One of the topics I have found myself discussing at length with a number of customers of late is the impact of the big market trends on how their IT department is organized and how their various processes flow. Trends such as Virtualization, Cloud Computing, Converged Infrastructure, Advanced Analytics and Application Performance Monitoring all have an impact on IT orgs, and while each one impacts how IT works in their own way, there are consistent themes that have emerged.
“Break down the silos” or “implement a silo-bridging function” is one of the consistent themes. All of the trends listed really need a new view on the IT organization structure to be most effective and successful. The traditional IT org included silos or domains of expertise that aligned with technology components. The server team, network team, storage team, DBAs, sys admins, application admins, etc. are very commonly found in most IT organizations. However, for example, APM (application performance monitoring) seeks specifically to provide a consolidated and correlated view across these types of domains. Really to get the best out of your APM tools, handle escalations and diagnosis across domains, and truly focus on something like the end-user experience, you have to either break down those silos and align by business process or application, OR you have to have an APM team that understands the broader picture and is tasked with calling in the right domain experts at the right time to understand, interpret and react to what the APM tools are saying.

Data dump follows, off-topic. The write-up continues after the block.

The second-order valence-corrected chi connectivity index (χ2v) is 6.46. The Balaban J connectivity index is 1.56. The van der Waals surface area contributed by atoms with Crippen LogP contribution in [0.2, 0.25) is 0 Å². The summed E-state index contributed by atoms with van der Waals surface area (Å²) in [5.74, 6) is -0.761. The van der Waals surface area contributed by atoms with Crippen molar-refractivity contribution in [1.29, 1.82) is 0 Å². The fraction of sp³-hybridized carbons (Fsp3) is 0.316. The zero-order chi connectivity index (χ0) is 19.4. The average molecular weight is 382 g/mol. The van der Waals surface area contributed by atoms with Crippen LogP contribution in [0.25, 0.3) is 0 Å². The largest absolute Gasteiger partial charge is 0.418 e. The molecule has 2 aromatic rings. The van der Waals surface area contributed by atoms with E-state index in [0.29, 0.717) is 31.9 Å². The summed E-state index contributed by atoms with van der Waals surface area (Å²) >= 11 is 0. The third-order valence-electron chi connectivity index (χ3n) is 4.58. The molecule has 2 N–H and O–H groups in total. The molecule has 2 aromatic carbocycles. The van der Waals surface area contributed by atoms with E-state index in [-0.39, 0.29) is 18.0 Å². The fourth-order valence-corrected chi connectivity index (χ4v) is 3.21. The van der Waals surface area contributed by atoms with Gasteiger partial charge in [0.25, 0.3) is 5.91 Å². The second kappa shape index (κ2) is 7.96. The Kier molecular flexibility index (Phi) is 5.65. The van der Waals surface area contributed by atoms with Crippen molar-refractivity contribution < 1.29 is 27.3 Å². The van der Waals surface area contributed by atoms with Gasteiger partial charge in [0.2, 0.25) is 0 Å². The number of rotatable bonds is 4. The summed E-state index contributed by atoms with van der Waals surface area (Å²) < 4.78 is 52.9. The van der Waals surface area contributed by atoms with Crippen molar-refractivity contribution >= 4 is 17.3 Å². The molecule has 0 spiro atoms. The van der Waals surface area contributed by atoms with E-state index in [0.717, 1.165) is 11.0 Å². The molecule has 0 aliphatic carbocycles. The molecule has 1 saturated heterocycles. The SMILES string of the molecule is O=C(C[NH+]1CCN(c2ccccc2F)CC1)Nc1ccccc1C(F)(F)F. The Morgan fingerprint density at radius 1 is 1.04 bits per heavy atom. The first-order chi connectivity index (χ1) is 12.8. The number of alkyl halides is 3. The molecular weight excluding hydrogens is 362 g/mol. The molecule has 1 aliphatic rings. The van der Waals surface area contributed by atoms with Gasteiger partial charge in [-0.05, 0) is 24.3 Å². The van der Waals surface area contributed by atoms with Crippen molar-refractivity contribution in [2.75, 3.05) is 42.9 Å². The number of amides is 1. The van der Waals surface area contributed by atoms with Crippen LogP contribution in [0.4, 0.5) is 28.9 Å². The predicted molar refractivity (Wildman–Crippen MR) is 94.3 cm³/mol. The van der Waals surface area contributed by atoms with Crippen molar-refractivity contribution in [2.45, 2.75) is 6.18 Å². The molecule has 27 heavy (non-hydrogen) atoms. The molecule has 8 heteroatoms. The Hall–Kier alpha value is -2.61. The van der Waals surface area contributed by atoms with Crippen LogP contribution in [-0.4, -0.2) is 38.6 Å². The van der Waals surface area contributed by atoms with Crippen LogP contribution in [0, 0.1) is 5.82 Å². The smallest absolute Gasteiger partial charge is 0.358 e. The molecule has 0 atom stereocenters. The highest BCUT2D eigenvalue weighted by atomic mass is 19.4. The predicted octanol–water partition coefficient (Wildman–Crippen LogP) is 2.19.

Converged Infrastructure holds a similar impact. These powerful, highly engineered platforms mostly are developed to be operated and administered by a single team that aligns with the machine’s purpose (DBAs for a database machine like Oracle Exadata, virtualization experts for something like VBlock). However, the engineering in these machines really needs the expertise of highly skilled domain experts in networking, storage, compute, database administration, etc. So, should the org be aligned with the converged infrastructure platform? Or perhaps, again, should there be a “bridge” team that understands the platform and calls in specialists as needed?
Even something as well understood as virtualization really should cause IT leaders to pause and take a fresh look at their organizational design. Virtualization moves us away from “server managers” and moves us into “environment orchestrators.” No longer are the core administrators focused on what is running on the box they are responsible for, but rather are focused on what combination of pooled resources will best fit the needs of this virtualized workload.
So, what are you doing in your IT organization model? Are you continuing to have silos or domains and adding a bridge team to coordinate? Or are you moving toward a business or function alignment? These trends will continue to emerge and evolve. If you haven’t thought about the organizational impact, now appears to be the time!